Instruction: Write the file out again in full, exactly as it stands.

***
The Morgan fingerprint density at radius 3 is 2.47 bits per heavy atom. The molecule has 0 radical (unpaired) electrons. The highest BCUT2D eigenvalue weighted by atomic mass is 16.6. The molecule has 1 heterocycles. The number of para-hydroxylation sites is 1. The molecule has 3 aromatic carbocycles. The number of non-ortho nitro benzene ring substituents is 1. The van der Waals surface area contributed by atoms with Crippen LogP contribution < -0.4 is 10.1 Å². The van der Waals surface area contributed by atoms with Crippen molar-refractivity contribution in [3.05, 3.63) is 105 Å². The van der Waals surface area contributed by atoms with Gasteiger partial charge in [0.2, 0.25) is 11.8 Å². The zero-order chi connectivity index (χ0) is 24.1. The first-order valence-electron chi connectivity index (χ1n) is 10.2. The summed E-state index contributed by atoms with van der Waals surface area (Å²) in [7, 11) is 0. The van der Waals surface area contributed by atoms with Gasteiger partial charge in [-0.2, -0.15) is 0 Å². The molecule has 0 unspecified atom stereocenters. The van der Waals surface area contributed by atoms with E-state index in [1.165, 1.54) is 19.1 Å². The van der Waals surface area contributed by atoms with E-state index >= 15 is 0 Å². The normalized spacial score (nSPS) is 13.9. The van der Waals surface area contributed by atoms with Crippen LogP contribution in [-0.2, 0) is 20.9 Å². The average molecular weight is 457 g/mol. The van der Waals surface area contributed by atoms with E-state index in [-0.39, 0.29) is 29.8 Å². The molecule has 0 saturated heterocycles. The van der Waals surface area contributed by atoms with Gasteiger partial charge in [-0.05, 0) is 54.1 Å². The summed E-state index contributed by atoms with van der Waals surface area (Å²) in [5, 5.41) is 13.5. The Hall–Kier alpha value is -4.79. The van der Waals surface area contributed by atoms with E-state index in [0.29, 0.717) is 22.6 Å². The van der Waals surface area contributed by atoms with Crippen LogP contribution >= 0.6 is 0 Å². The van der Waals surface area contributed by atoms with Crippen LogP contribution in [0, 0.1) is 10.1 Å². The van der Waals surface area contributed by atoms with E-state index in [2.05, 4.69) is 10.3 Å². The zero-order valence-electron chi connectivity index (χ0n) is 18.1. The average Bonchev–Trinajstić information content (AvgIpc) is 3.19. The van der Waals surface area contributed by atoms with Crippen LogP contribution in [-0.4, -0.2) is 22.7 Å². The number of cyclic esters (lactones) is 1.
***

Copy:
The Morgan fingerprint density at radius 3 is 2.47 bits per heavy atom. The molecule has 0 radical (unpaired) electrons. The highest BCUT2D eigenvalue weighted by atomic mass is 16.6. The molecule has 1 heterocycles. The number of para-hydroxylation sites is 1. The molecule has 3 aromatic carbocycles. The number of non-ortho nitro benzene ring substituents is 1. The van der Waals surface area contributed by atoms with Crippen LogP contribution < -0.4 is 10.1 Å². The van der Waals surface area contributed by atoms with Crippen molar-refractivity contribution in [3.05, 3.63) is 105 Å². The van der Waals surface area contributed by atoms with Gasteiger partial charge in [0.2, 0.25) is 11.8 Å². The zero-order chi connectivity index (χ0) is 24.1. The first-order valence-electron chi connectivity index (χ1n) is 10.2. The summed E-state index contributed by atoms with van der Waals surface area (Å²) in [7, 11) is 0. The van der Waals surface area contributed by atoms with Gasteiger partial charge in [-0.2, -0.15) is 0 Å². The molecule has 0 unspecified atom stereocenters. The van der Waals surface area contributed by atoms with E-state index in [1.165, 1.54) is 19.1 Å². The van der Waals surface area contributed by atoms with E-state index >= 15 is 0 Å². The normalized spacial score (nSPS) is 13.9. The van der Waals surface area contributed by atoms with Crippen LogP contribution in [-0.2, 0) is 20.9 Å². The average molecular weight is 457 g/mol. The van der Waals surface area contributed by atoms with E-state index in [-0.39, 0.29) is 29.8 Å². The molecule has 0 saturated heterocycles. The van der Waals surface area contributed by atoms with Gasteiger partial charge in [-0.05, 0) is 54.1 Å². The summed E-state index contributed by atoms with van der Waals surface area (Å²) in [5, 5.41) is 13.5. The Hall–Kier alpha value is -4.79. The van der Waals surface area contributed by atoms with E-state index in [0.29, 0.717) is 22.6 Å². The van der Waals surface area contributed by atoms with Crippen LogP contribution >= 0.6 is 0 Å². The van der Waals surface area contributed by atoms with Crippen LogP contribution in [0, 0.1) is 10.1 Å². The van der Waals surface area contributed by atoms with E-state index in [2.05, 4.69) is 10.3 Å². The zero-order valence-electron chi connectivity index (χ0n) is 18.1. The average Bonchev–Trinajstić information content (AvgIpc) is 3.19. The van der Waals surface area contributed by atoms with Crippen LogP contribution in [-0.4, -0.2) is 22.7 Å². The number of cyclic esters (lactones) is 1.